I've not been reading many Marvel Comics of late. Secret Wars wasn't my cup of tea, providing a great opportunity to stop purchasing digitally day and date and finally use my Marvel Unlimited subscription. Civil War 2 pulling the line together again - well, more like strangling it - has seen me buying only books I really, really like. Vision, Scarlet Witch, Hellcat... and Silver Surfer.
There's a wonderful breeziness to this series as the Surfer and companion Dawn Greenwood explore the literal Marvel Universe. Big fights, bigger vistas and, occasionally, big emotions. And that's what we get in this issue, the sixth of the latest relaunch and the 200th Marvel publication bearing the name. The action comes as Spider-Man helps the Surfer deal with shape-changing 'Terra Forms', which take on the appearance of your greatest fears. This makes for a cute scene with Spidey biffing the lookalike of a certain demon...
The heart of the issue, though, is Dawn's reunion with mother Libby, who walked out on her twin daughters and husband 13 years earlier. Dawn's not prepared for it, the Surfer having decided to find her as a surprise present and zoomed them to Libby's front door - even after years of dealing with Earth people, he's not exactly intuitive when it comes to human emotions. The Surfer could take Dawn away again, but she decides to confront her mother.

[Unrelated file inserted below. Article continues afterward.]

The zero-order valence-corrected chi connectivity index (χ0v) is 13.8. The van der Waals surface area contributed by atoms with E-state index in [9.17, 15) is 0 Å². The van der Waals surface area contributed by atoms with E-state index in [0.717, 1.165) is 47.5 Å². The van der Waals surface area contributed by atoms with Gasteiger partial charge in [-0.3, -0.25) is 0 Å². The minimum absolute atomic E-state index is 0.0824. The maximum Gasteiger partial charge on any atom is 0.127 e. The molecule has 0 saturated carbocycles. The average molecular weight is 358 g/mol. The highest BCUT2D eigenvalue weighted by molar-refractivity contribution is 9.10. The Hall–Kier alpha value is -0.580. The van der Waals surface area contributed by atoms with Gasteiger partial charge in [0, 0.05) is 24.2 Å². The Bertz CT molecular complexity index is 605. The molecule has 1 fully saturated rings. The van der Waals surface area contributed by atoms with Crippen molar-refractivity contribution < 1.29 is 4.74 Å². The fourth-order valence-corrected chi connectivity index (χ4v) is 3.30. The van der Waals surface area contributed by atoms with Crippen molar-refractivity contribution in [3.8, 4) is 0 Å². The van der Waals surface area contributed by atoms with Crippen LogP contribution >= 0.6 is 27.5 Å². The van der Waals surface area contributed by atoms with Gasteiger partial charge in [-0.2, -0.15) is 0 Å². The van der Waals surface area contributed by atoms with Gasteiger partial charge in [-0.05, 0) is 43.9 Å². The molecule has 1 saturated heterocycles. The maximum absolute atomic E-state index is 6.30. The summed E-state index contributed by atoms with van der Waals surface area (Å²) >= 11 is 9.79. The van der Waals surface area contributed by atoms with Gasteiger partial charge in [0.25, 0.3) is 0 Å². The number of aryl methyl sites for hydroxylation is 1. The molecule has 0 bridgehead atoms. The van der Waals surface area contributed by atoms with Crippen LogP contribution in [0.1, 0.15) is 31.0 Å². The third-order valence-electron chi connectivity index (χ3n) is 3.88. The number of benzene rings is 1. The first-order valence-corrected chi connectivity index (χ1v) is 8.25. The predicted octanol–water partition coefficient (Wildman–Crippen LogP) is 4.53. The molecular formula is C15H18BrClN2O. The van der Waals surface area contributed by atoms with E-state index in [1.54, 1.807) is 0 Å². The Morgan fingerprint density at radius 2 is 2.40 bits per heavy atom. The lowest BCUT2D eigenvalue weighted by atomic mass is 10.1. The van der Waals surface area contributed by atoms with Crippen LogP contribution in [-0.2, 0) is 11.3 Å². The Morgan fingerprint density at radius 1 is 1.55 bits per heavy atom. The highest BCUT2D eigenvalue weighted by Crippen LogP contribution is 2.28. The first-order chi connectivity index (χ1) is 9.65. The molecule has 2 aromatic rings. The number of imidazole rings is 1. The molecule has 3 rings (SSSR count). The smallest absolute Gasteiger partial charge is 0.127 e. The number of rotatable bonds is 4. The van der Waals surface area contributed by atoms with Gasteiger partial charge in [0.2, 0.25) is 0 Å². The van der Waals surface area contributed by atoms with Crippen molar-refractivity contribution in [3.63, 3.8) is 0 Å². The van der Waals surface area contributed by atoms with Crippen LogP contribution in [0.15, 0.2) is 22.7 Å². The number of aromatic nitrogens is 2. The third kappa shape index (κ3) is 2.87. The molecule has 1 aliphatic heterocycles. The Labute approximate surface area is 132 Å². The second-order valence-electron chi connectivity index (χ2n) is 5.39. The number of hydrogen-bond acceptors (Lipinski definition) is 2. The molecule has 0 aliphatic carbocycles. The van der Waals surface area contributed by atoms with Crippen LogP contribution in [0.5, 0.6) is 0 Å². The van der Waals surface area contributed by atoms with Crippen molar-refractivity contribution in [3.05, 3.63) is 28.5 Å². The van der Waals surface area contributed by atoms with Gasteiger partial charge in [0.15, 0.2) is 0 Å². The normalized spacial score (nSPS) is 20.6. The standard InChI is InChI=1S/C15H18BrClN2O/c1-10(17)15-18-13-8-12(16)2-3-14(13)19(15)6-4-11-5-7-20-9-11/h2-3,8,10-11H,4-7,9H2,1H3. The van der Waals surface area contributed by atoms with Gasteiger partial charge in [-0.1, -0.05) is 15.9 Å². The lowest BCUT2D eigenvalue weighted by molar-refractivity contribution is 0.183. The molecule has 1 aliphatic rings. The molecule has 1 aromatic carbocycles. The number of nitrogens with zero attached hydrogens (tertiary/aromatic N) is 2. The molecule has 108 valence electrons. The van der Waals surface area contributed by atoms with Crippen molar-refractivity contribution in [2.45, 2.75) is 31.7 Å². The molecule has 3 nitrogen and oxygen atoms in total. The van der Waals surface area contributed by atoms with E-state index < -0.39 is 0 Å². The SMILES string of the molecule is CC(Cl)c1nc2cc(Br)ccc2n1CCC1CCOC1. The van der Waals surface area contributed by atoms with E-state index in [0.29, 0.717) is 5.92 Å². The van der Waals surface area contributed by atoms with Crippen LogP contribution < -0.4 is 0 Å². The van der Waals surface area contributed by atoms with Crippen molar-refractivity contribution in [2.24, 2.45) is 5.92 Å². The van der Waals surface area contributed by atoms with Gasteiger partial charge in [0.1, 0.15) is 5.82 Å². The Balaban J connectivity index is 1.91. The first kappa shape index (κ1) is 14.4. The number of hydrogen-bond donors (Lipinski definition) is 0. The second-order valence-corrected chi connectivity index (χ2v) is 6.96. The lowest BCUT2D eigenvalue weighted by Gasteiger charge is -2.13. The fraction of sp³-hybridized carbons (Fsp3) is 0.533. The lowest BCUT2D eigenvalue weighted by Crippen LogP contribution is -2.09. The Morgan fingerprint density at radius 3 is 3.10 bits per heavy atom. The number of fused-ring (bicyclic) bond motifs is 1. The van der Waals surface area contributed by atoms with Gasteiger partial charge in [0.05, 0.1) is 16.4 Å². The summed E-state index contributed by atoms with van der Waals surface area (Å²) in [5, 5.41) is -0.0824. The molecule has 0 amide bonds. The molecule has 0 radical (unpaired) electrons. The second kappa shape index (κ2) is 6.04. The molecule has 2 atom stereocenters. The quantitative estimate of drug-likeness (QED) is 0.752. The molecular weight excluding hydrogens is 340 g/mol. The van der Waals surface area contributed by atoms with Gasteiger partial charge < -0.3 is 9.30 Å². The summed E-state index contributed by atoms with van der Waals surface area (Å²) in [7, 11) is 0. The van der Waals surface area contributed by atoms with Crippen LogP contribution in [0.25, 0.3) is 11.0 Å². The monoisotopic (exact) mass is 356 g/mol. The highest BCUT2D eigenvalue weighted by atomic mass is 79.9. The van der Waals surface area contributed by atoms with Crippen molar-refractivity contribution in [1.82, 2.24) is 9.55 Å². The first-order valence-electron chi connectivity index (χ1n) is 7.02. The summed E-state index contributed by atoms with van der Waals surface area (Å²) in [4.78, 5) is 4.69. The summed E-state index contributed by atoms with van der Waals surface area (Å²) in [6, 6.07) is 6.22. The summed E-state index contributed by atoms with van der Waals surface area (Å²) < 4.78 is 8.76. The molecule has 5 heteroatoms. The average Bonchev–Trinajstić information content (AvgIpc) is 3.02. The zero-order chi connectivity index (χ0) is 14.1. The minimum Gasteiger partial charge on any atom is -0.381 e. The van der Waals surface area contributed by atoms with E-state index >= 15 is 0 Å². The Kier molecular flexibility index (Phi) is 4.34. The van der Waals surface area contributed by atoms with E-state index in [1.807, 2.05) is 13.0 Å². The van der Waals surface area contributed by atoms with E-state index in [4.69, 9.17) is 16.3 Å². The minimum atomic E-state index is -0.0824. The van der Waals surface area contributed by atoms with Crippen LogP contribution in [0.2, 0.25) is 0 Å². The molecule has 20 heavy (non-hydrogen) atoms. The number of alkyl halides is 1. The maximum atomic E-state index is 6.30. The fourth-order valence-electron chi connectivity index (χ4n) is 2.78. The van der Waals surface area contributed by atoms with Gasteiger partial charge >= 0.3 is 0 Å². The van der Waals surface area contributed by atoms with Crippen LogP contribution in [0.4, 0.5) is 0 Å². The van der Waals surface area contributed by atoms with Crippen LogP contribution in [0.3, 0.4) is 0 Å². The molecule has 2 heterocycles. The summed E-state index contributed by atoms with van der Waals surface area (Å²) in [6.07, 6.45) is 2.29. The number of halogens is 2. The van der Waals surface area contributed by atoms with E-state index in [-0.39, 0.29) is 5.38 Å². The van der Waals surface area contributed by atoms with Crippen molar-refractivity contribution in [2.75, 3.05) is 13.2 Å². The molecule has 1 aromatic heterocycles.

An awkward start, but as Dawn tells Libby about her amazing life, they seem to be making a connection. That notion is tested as the two story strands converge...
Writer Dan Slott's pitch for this issue could have been that popular Facebook status: 'It's complicated'. I'd have loved a wonderfully warm reunion story, with Libby's reasons for abandoning her husband and kids explained and excused, but Slott would rather make us think.
Damn you, Slott!
The script is as smart as I've come to expect from Slott, with a sharp plot, well-worked action scenes and terrific dialogue.
As for the art, illustrator Mike Allred and colourist Laura Allred give us some wonderful San Francisco-set scenes (extra points for ignoring the glowing bits of Spidey's current costume). It's fascinating that the first impression is pure eye candy, but a closer look shows that his characters have real depth. And Allred M. has few peers when it comes to showing body language.
Throw in a lettercol and titchy repros of all 200 covers and you have a splendid anniversary issue, one that shows us that sometimes the biggest adventures are the more intimate ones.